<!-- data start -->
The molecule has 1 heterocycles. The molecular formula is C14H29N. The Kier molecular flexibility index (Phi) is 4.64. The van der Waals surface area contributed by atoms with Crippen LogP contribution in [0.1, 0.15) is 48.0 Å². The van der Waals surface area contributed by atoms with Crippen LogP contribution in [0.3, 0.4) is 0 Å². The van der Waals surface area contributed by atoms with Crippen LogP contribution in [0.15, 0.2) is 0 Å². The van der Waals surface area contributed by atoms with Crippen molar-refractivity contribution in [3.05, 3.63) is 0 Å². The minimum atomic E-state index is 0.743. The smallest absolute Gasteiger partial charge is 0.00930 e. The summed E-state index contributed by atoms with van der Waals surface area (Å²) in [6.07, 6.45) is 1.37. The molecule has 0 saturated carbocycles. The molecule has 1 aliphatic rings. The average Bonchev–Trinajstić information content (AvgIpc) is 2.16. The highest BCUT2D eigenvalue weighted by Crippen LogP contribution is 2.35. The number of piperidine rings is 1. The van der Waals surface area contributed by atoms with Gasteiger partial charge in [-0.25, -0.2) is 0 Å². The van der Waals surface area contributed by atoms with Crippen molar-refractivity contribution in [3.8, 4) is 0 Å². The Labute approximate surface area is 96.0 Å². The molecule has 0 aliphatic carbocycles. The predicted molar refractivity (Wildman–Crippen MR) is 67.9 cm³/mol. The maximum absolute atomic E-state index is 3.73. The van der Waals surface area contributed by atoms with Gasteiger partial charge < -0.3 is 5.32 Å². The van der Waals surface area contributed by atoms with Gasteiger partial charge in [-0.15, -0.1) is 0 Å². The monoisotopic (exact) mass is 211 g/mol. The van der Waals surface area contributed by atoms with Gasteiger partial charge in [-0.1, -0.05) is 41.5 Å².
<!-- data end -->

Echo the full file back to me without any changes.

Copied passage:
The molecule has 1 heterocycles. The molecular formula is C14H29N. The Kier molecular flexibility index (Phi) is 4.64. The van der Waals surface area contributed by atoms with Crippen LogP contribution in [0.1, 0.15) is 48.0 Å². The van der Waals surface area contributed by atoms with Crippen LogP contribution in [0.3, 0.4) is 0 Å². The van der Waals surface area contributed by atoms with Crippen LogP contribution in [0.15, 0.2) is 0 Å². The van der Waals surface area contributed by atoms with Crippen molar-refractivity contribution in [3.05, 3.63) is 0 Å². The minimum atomic E-state index is 0.743. The smallest absolute Gasteiger partial charge is 0.00930 e. The summed E-state index contributed by atoms with van der Waals surface area (Å²) in [6.07, 6.45) is 1.37. The molecule has 0 saturated carbocycles. The molecule has 1 aliphatic rings. The average Bonchev–Trinajstić information content (AvgIpc) is 2.16. The highest BCUT2D eigenvalue weighted by Crippen LogP contribution is 2.35. The number of piperidine rings is 1. The van der Waals surface area contributed by atoms with Gasteiger partial charge in [-0.25, -0.2) is 0 Å². The van der Waals surface area contributed by atoms with Crippen molar-refractivity contribution in [3.8, 4) is 0 Å². The Labute approximate surface area is 96.0 Å². The molecule has 0 aliphatic carbocycles. The predicted molar refractivity (Wildman–Crippen MR) is 67.9 cm³/mol. The maximum absolute atomic E-state index is 3.73. The van der Waals surface area contributed by atoms with Gasteiger partial charge < -0.3 is 5.32 Å². The van der Waals surface area contributed by atoms with Gasteiger partial charge in [-0.15, -0.1) is 0 Å². The monoisotopic (exact) mass is 211 g/mol. The van der Waals surface area contributed by atoms with Gasteiger partial charge in [-0.1, -0.05) is 41.5 Å².